August 13, 2010
Re-examining the essential characteristics of marriage.
Abraham Lincoln once asked how many legs a dog has if we call a tail a leg. The answer, he said, is four: calling a tail a leg does not make it so. We chuckle and move on.
But what if people began to argue that a tail really is a leg? They might say that what defines the leg is that it is an appendage of the dog’s body, that it contains bone and muscle covered with skin and fur—just like a tail. Tails just happen to come out of the body at a different angle than other legs. When a tail hangs down low, who can tell the difference?
This is an example of defining a thing according to non-essential characteristics. It is like saying that a soldier is “a man who wears a uniform and carries a gun,” or calling a football stadium “a field surrounded by lots of seats.” It may be true in each case, but fails to tell the story.
To continue the figure, the bones and muscle of a leg are different from the tail. They have to support the dog and make it possible to run and jump. No matter how well the dog can wag its tail, it will not propel it anywhere. The issue, then, is not that the leg has bones and muscles, but how they are put together, and why. A tail is not a leg, because it is impossible for it to function as one.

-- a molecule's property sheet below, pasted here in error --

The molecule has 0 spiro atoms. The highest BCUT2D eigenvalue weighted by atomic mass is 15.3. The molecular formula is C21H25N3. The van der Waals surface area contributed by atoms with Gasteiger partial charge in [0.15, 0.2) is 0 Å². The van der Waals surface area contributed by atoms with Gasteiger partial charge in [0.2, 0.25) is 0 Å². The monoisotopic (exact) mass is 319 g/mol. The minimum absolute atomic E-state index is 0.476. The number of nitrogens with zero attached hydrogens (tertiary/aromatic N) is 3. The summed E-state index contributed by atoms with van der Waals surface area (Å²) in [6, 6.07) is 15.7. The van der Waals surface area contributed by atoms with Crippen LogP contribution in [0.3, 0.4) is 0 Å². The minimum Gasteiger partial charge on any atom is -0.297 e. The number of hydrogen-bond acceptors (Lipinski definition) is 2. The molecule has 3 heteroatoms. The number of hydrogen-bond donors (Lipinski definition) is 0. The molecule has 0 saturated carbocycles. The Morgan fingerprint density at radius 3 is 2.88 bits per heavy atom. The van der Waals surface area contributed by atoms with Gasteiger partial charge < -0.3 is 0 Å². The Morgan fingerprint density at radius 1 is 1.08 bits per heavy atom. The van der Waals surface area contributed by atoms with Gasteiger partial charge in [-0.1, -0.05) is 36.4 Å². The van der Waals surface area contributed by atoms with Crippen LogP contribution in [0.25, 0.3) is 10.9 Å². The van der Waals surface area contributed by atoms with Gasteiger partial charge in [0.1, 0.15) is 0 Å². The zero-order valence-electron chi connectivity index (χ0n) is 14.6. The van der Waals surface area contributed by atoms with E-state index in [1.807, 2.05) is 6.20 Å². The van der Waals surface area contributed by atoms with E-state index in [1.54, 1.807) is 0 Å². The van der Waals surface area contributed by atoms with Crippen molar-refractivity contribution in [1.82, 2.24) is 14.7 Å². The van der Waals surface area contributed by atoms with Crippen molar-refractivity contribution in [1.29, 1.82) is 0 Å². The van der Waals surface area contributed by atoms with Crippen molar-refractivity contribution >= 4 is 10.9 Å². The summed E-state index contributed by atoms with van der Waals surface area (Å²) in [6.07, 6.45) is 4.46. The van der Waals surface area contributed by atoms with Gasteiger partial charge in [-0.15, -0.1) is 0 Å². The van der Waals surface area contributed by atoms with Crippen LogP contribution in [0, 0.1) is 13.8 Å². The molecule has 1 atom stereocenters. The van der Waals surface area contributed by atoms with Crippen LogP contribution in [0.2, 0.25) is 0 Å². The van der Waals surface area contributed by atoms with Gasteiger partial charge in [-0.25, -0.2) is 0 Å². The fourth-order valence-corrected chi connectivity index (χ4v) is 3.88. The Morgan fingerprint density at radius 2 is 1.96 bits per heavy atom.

Some may respond that there are legs on many dogs that cannot propel the dog anywhere. They have broken bones, or withered muscle, or have lost the foot in an accident. If not all legs can propel the animal forward, then this ability is not an essential characteristic of a leg. If lame legs are legs, so is a tail.
But a wounded leg is still a leg. Repair it, and it will function as one. If it cannot be repaired, this fact does not change the kind of thing it is. It is a leg, though damaged. The tail remains a tail.
The call for same-sex marriage involves a similar misdefinition. Marriage is often characterized today as follows: 1) two people 2) who love each other 3) want to perform sexual acts together, so 4) they consent to combine their lives sexually, materially, economically 5) with the endorsement of the community. Since same-sex couples can meet the first four criteria, how can society refuse the fifth? Read more